From Dehydration To Deep Vein Thrombosis, Here's How A Long Haul Flight Affects Your Body
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It takes a special kind of person to actually enjoy flying. Most of us find it uncomfortable, tedious and perhaps even a little bit mortally terrifying - which means that, with the announcement that Qantas can now fly directly from London to Perth, Australia in 17 hours, it's perhaps worth having a think about whether or not we should be doing that, not just whether or not we can.
Aside from being trapped in a tin can full of other people's farts and blasting through the jet stream at several hundred miles per hour - resting only on a principle of physics - are there any other effects that flying for that long without a break could have on the human body?
Well, let's start with the big hitters. Deep vein thrombosis is something that a few of you will have heard of. Basically, if you're cramped up in economy class on a plane for ages - which, unless you are a multi-millionaire, you will be - you are at a greater risk of blood clots.
That sounds pretty scary, but you could just get up and have a walk around - that'll get the circulation going again and you'll be fine.
As it happens, you're supposed to do this on any flight over about 4 hours, so you'll need to be up relatively frequently if you're taking on the 9,000 mile Britain to Oz flight.
Stuck on the plane for that long, you're also going to get dehydrated.
Humidity on a plane can get as low as 10%. That's really low. In fact, there are times when the deserts of the world are significantly higher than that.
That means if you wear contact lenses they're going to be uncomfortable. It also means that smashing back the beers is going to make you more dehydrated. That selfie at the airport with a pint should actually be a pint of refreshing water - stay hydrated guys.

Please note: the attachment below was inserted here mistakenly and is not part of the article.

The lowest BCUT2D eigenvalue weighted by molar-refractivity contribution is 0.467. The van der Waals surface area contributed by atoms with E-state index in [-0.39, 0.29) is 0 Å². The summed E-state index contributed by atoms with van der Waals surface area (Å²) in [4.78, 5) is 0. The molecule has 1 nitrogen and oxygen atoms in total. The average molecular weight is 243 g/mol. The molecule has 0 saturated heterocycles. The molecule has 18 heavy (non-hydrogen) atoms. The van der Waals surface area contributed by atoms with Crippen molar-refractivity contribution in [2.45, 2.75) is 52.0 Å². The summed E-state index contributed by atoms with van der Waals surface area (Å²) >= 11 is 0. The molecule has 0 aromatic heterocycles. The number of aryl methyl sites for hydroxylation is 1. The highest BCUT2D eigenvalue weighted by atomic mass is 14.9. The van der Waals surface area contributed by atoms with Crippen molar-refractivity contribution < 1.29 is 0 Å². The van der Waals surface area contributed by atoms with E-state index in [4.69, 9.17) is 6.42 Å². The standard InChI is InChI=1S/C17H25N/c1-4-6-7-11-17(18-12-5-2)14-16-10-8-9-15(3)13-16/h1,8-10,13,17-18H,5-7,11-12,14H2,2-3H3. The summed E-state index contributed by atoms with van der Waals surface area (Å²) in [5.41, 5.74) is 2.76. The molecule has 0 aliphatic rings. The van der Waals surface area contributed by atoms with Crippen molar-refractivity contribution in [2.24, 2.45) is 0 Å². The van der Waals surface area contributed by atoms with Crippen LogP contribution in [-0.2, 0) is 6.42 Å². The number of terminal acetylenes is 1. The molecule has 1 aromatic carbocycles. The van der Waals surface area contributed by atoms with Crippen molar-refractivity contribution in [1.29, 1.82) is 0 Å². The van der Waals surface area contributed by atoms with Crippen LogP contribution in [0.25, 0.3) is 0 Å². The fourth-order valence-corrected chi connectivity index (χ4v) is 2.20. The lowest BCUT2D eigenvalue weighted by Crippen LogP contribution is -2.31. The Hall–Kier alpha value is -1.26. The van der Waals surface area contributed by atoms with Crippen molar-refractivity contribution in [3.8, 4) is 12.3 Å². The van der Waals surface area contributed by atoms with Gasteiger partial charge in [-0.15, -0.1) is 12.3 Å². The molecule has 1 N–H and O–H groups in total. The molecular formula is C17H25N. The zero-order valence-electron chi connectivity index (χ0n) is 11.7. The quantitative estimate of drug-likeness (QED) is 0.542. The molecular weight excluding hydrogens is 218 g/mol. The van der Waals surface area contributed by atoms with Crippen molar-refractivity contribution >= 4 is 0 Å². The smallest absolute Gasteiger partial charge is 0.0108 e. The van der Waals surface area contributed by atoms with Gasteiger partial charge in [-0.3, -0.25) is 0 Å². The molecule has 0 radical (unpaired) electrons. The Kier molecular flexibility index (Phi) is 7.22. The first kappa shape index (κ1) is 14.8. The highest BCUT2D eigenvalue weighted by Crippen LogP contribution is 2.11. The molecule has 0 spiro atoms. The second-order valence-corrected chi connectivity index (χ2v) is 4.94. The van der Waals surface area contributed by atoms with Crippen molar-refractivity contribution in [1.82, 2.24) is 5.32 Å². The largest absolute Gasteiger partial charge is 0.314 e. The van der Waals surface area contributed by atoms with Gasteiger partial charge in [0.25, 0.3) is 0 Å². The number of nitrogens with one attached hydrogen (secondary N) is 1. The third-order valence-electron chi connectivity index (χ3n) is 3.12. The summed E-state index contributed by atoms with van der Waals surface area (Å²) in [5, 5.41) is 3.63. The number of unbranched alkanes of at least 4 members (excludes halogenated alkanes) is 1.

Also, that lack of humidity means that your mucus glands dry out (gross), which means that can't stop germs as effectively.
Guess what - if somebody's got a cold on the plane, the longer you're on it the higher your chances of getting it are.
The good news is that the idea that the air circulation systems make aeroplanes a hotbed of disease and infection is a bit of a myth. They take in air from outside as well as re-circulating air from within.
Yep, it's just not entirely true that they are recycling all of the air, germs, and parasites around the cabin... Oh, but the tray tables, headrests, bathrooms - those are pretty good at it.
If you want to be a more comfortable and more considerate flyer - don't go around eating heaps of sprouts, eggs and baked beans in the run up to your flight. One effect of the high altitude is that gas expands inside you.
That can be both uncomfortable and unpleasant. Just leave it out.
So, yeah, outside of all of the things we've mentioned - along with jet-lag, loud noises that planes make, sore ears, sore teeth, awful food, uncomfortable seats, crying babies, bad films, aggressive perfume sales and the constant fear of impending death - flying is perfectly fine.
On the other hand, how badly do you want to go to Perth?
Source: The Independent